Because of gamut limitations, new, expanded-gamut ink announcements are always good news. Roland DGA, for example, has recently announced its Eco-Sol™ Max Next Generation eco-solvent ink. (In 2003, Roland introduced its Eco-Sol ink, the industry s first eco-solvent ink and, the company said, a safe, cost-effective alternative to hard solvent inks.)
The new ink, Eco-Sol Max, builds on the previous ink technology; it s compatible with all Pro II V Soljet™ and VersaCAMM® printers and integrated printer/cutters. In addition to its wider color gamut, the ink also has a faster drying time, higher density, improved scratch resistance, and expanded uncoated-media support.
Printhead improvements don t increase gamuts, but they do help create a finer, overall image. Because of the promise of improved image and higher print speeds, printhead and machine manufacturers continue to develop this critical element. In July, I visited the Durst U.S. factory in Lienz, Austria, to watch their technicians transform Spectra s piezo-electric printheads into Durst s special-use Quadro® Array printhead system. The company s headquarters, Durst Phototechnik AG, is in Brixen, Italy.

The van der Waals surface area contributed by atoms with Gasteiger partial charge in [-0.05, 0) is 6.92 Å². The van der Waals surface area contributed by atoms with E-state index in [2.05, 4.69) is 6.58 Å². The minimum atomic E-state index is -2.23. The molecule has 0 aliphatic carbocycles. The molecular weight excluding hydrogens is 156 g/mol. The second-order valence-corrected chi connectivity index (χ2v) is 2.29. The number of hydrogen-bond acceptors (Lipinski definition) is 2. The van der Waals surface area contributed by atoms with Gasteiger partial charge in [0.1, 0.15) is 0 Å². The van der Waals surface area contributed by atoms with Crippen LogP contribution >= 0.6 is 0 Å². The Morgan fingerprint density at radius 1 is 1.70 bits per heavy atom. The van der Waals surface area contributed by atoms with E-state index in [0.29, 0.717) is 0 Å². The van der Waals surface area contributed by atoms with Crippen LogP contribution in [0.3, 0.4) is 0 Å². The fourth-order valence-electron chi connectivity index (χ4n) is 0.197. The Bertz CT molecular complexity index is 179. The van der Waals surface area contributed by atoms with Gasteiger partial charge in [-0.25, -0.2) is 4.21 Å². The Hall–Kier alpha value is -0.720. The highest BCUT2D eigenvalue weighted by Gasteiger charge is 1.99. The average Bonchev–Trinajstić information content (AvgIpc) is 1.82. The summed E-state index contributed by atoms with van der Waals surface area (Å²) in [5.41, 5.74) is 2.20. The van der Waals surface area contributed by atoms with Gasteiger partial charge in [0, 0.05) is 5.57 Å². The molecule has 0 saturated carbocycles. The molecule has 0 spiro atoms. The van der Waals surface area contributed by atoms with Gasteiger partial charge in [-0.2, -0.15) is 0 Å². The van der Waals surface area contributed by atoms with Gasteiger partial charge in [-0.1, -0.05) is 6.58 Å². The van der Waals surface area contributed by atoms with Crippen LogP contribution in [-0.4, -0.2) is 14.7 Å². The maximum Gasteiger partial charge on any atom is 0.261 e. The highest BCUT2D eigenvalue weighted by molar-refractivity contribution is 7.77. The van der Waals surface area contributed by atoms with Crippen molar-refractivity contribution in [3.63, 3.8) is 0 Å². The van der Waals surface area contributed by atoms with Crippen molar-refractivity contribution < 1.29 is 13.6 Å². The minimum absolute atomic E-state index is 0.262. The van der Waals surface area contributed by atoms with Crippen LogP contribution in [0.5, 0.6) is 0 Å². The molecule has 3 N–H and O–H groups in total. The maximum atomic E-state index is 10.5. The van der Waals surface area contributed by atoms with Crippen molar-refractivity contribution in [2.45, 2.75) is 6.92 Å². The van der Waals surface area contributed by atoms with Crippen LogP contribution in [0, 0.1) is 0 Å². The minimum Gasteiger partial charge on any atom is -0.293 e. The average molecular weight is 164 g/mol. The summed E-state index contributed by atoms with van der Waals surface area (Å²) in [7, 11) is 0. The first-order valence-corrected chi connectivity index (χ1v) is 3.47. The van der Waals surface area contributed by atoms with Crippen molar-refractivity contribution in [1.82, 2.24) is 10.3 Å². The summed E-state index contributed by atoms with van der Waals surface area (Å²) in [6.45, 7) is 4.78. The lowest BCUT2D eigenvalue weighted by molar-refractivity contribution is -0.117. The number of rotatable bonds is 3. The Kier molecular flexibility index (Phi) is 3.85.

Durst s Rho 600 printer uses the Durst-designed and manufactured ink system. Called a Quadro® Array, it comprises four nozzle plates with 512 nozzles. The system prints from 400 to 600 dpi and applies variable drop sizes — between 40 and 55 picolitres — depending on the user-selectable dpi setting. Durst says the system generates true, even colors and vector gradations.
Print machine/media profiles
By e-mail, I asked GIA s Mark Gundlach about buying RIPs and print machines. In addition to buying a high-quality printer and RIP, he said, a competitive digital-print shop will have good calibration tools and a support system for custom ICC profiles.
Today, most media producers provide ICC profiles for their products. Profiles give your print machine the best color configurations for a particular media; sophisticated RIPs allow you to have custom profiles made, in case you receive an order calling for unusual media.
At the Columbus seminar, Molly Waters, Avery s OEM and strategic-alliance specialist, told me her company has 895 profiles on its website. Avery works with Onyx and GIA to create its profiles — Onyx creates profiles for the Postershop RIP, and GIA creates profiles on the FlexiSign and Wasach RIPs. Molly says Avery s MPI product line uses barcodes. Simply put, a customer scans the barcode, and the ICC profile for a specific media is automatically loaded.
Other media producers work similarly.